But the second still needs work. A lot of work.This past week I submitted my budget proposals (operating and capital) for the 2017-19 biennium. I won’t be in office to see the budgets through. But after nearly eight years in office, I am confident that the proposals lay out what needs to be done so that equitable funding is achieved in Washington. The McCleary court case – in which the Supreme Court held that the state isn’t meeting its constitutional obligation to adequately fund basic education – has produced positive results. Funding has increased in materials, supplies and operating costs, as well as in technology. And we’ve moved to a more realistic transportation funding system that meets the needs of most districts.

But the overall funding system still lacks equity in how money is given to districts – specifically with the biggest ticket items salaries and capital projects. Regarding salaries, the state simply doesn’t allocate enough money to districts for employees. There are many examples to choose from, but here’s a simple one: In 2014-15, districts spent nearly $14,000 per teacher more than the state gave them for that teacher’s salary.

How many times do we need to say this: Forcing districts to raise and spend levy dollars on basic education is unconstitutional and also flat wrong. My total operating budget request for 2017-19 is $3.8 billion, of which $3.5 billion would go toward meeting the requirements of McCleary. That includes increases in teacher salaries at the state level, as well as money to address our growing teacher shortage, money to continue with class-size reductions, and other needed expenses.

My budget, if enacted, will dramatically reduce the dependence on local levies, a dependency that created and continues to exacerbate the equity issue. Wealthy districts have no problem passing levies, while poorer districts struggle. Washington cannot claim to provide, in the powerful words of our state constitution, “ample provision for the education of all children” if this disparity continues. My capital budget also focuses on equity. I propose spending $5.7 billion in the next biennium. Simply put, it’s not possible to educate our children if they don’t have a place to be educated. Adequate classrooms and support space are essential, as are safe and healthy learning environment.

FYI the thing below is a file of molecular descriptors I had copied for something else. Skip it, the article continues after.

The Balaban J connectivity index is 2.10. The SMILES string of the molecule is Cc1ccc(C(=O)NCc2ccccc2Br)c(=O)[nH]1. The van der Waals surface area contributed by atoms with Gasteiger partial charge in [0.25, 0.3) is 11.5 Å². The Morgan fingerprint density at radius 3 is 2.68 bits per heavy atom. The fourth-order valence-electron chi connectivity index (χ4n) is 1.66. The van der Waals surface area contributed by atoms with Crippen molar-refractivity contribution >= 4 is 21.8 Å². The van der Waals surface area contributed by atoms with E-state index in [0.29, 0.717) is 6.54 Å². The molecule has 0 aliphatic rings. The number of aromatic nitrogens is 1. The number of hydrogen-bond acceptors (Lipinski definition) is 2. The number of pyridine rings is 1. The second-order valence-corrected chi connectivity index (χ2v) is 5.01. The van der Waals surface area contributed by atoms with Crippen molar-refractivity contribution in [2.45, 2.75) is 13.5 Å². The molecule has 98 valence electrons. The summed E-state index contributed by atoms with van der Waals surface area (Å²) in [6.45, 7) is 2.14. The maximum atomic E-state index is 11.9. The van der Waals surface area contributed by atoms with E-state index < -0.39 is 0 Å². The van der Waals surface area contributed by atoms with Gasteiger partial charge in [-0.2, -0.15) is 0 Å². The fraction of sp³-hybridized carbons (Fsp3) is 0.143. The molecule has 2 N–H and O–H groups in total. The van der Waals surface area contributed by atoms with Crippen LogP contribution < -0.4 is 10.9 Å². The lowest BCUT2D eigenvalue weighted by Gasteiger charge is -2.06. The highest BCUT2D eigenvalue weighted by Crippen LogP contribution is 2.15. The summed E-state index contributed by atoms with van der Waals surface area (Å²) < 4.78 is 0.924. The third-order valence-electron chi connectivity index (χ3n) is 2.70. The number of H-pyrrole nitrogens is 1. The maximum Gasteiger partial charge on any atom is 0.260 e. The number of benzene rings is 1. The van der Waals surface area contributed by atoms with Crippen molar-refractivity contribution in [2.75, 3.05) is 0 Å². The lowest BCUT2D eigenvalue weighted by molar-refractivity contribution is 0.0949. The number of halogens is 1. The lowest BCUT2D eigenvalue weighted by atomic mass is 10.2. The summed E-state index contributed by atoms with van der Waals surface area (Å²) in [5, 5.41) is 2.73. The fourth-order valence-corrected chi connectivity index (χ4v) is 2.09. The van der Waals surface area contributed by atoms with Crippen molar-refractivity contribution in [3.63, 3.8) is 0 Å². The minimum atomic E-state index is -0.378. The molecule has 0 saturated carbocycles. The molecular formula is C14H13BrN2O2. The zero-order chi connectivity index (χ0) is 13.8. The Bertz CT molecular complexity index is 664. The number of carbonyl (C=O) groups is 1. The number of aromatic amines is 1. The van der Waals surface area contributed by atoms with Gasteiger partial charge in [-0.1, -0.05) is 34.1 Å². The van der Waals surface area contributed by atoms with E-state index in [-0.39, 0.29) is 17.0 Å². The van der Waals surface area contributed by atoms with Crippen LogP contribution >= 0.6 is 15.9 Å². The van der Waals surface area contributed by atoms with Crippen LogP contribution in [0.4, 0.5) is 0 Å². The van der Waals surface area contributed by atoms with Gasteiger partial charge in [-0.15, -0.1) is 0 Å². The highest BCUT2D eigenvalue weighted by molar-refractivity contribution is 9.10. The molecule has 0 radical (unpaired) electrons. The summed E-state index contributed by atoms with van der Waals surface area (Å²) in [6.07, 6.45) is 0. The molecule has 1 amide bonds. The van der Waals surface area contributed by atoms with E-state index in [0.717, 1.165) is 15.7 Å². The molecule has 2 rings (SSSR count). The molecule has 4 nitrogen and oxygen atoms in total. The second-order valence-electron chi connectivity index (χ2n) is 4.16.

Construction of K-12 schools is a partnership between the state and school districts. But that partnership is threatened on two levels. First, the state uses an out-of-date formula, which does not provide the full cost of school construction for our student’s 21st century needs. Second, the partnership itself can’t even begin until the district passes a bond, by a supermajority vote (more than 60 percent of the votes).

That’s an even higher burden than for levies, and I’ve said many times that our funding system is unequal regarding levies. My capital budget will create partnerships between the state and districts more easily. The budget will:

Fully fund the School Construction Assistance Program, raising the funding drivers to fund the entire cost of school construction, renovations and land acquisition, eliminate the local matching requirement, and ensure equity in school construction; Provide new grant funding to allow districts to address school facility health and safety issues, such as remediation for lead in drinking water and increased access for disabled students; Provide funding for career and technical education, including Science, Technology, Engineering and Math, by investing in STEM science classrooms and labs, including skill centers; and Continue funding Healthy Kids/Healthy School grants to support healthy schools, which impact student health. Poorer districts face the same problems raising bonds – which are used to fund renovating and/or building schools – as they do raising levies. Our funding systems favor the wealthy. That must change. We need long-term investments in education. For much too long some of our children have not had access to a quality education. For much too long, our funding system has forced districts into asking their citizens to shoulder more and more of the costs.